Four new champions were crowned as the curtains came down on a compact and intriguing Jamaica National (JN) Open Tennis Championship at Liguanea Club in New Kingston last Saturday evening. For the sport, the event closed out the year in fine style following hours of intense rivalries and competitive action, which began at 3:00 p.m. and lasted way into the night. Rowland ‘Randy’ Phillips, who went into the final seeded as number one, beat defending champion Damion Johnson 6-2, 6-7, 7-5 to take home $200,000. Runner-up Johnson, the many-time local champion, received $100,000 in cash prize. Phillips’ performance was superb from the start of an edge-of-the-seat finale. He was the aggressor from the first set, with some powerful serving, which resulted in several aces. His powerful smashing and exquisite placement saw him take the contest in a ruthless, but clinical way. GREAT FEELING “It feels great to win. I think this is my biggest win so far. I am so happy I could come out on top. It was a really tough match. It’s always tough playing Damion,” Phillips, who has now won his last three tournaments, told The Gleaner. He is currently Jamaica’s top-ranked player. Meanwhile, women’s champion, 25-year-old Shaneka Knight, held her composure and showed experience to get by 13-year-old Micheala Stephens 7-5, 6-2 for her first JN Open championship title. “It was a really good challenge. She is really good for her age, and I had to fight and find the win after finding out her weakness,” Knight said. She earned $60,000, while the talented teen, who was playing in her first final, received $30,000 for the runner-up spot and plaudits from the crowd for her outstanding performance. Earlier, Stephen Shirley stopped long-time rival, top seeded Leighton Burton, 6-2, 2-6, 6-1 for the men’s Class Two, while Scott Jones rallied to beat Jermaine Case 6-4, 2-6 and 6-2 in Class Three. The JN-sponsored event was having its sixth renewal, with increased prize monies from $150,000 to $200,000, while the women’s prize money moved from $50,000 to $60,000. Total prize money amounted to more than $600,000. There were also improvements in the quality and quantity of competitors.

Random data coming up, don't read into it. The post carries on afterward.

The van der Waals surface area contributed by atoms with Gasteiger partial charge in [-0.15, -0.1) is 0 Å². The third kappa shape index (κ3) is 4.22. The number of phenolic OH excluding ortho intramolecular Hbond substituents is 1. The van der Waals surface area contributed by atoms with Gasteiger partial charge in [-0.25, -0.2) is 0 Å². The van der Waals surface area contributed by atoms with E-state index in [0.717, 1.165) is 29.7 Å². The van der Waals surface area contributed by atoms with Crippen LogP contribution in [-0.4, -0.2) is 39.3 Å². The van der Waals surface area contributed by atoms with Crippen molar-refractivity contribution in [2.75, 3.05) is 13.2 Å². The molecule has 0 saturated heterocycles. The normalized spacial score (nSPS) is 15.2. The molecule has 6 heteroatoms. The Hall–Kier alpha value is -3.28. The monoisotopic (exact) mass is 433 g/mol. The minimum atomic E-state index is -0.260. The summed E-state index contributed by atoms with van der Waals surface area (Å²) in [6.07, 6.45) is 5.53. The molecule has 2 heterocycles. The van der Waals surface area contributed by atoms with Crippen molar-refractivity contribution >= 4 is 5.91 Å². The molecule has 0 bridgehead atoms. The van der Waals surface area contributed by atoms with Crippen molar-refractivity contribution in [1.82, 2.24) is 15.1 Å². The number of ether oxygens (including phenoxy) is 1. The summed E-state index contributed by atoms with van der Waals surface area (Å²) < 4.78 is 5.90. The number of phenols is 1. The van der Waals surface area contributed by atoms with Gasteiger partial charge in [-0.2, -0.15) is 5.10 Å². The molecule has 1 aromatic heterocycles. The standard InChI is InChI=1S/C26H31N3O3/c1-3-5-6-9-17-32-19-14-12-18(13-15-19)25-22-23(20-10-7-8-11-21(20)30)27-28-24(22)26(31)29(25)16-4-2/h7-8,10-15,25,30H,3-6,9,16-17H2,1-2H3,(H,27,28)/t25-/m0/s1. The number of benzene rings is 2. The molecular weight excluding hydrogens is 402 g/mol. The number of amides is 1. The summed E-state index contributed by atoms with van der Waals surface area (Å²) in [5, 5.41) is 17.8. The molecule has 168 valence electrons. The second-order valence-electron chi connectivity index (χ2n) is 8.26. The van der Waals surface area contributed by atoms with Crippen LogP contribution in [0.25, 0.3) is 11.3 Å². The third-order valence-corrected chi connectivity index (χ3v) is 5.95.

ADELAIDE, Australia, CMC – West Indies and Jamaica stars Andre Russell and Stafanie Taylor played minor roles but their Sydney Thunder franchises still did enough to secure spots in the men’s and women’s finals of the Big Bash League here yesterday.Playing at Adelaide Oval, the Thunder men’s side trounced hosts Adelaide Strikers by 54 runs while at the same venue, the Thunder’s women eked out an eight-run victory over Perth Scorchers.Both the men’s and women’s side will know their opponents in Sunday’s final following the second semi-finals in Melbourne today.In the men’s, Melbourne Stars clash with Perth Scorchers while on the women’s side, Hobart Hurricanes featuring teenaged West Indies opener Hayley Matthews, take on Sydney Sixers.Opting to bat first in the men’s semi-final, Strikers reached 159 for seven off 20 overs with Alex Ross top-scoring with 47 off 38 deliveries.Seamer Clint McKay finished with three for 44 while Russell managed a single wicket for 31 runs from four overs of pace.Left-handed opener Usman Khawaja then blasted a superb 104 off 59 balls as Thunder sped to their target in the 18th over.Meanwhile, Taylor struck 24 as Thunder Women, opting to bat first, rallied to 118 for six off their 20 overs.She put on 30 for the first wicket with Rachael Haynes who made 15 and a further 21 for the second wicket with captain Alex Blackwell who top-scored with 39.In reply, Scorchers were restricted to 110 for nine off their 20 overs, with opener Elyse Villani getting a breezy 23 from ten balls.
Kingston College’s Yashawn Hamilton was always confident he would be on the medal podium for the long jump Class Two event this year.Hamilton, a second year Class Two athlete, had to contest to 200 metres preliminaries at the same time he was competing in the long jump final. He will also be participate in the 100 metres.However, the youngster, who won the event with a leap of 7.01 metres ahead of Excelsior High’s Joel Morgan and Calabar High’s Kristoffe Clifford, said he has to be mentally strong to perform and deliver the points he is expected to contribute to his school, who are depending heavily on his points to reclaim the Champs trophy.”I wasn’t surprised I won. I know I was a finalist last year so I just came out, did my best and ensure that I was on the medal podium,” he said. “But I have to be mentally strong because I have a lot of events, so I didn’t get to do the rest of my jumps. I don’t know what would happen after those jumps because I had the 200 just after the third round (long jump).”I have the 100 metres too, so I carry a lot of points for my team and I have to ensure that we win the Champs. I was expected to come third (long jump), but I went out and did my best and got gold. I was looking at 7.3 the least, so the jump wasn’t my best, but I listened to my coach and did my best,” he added.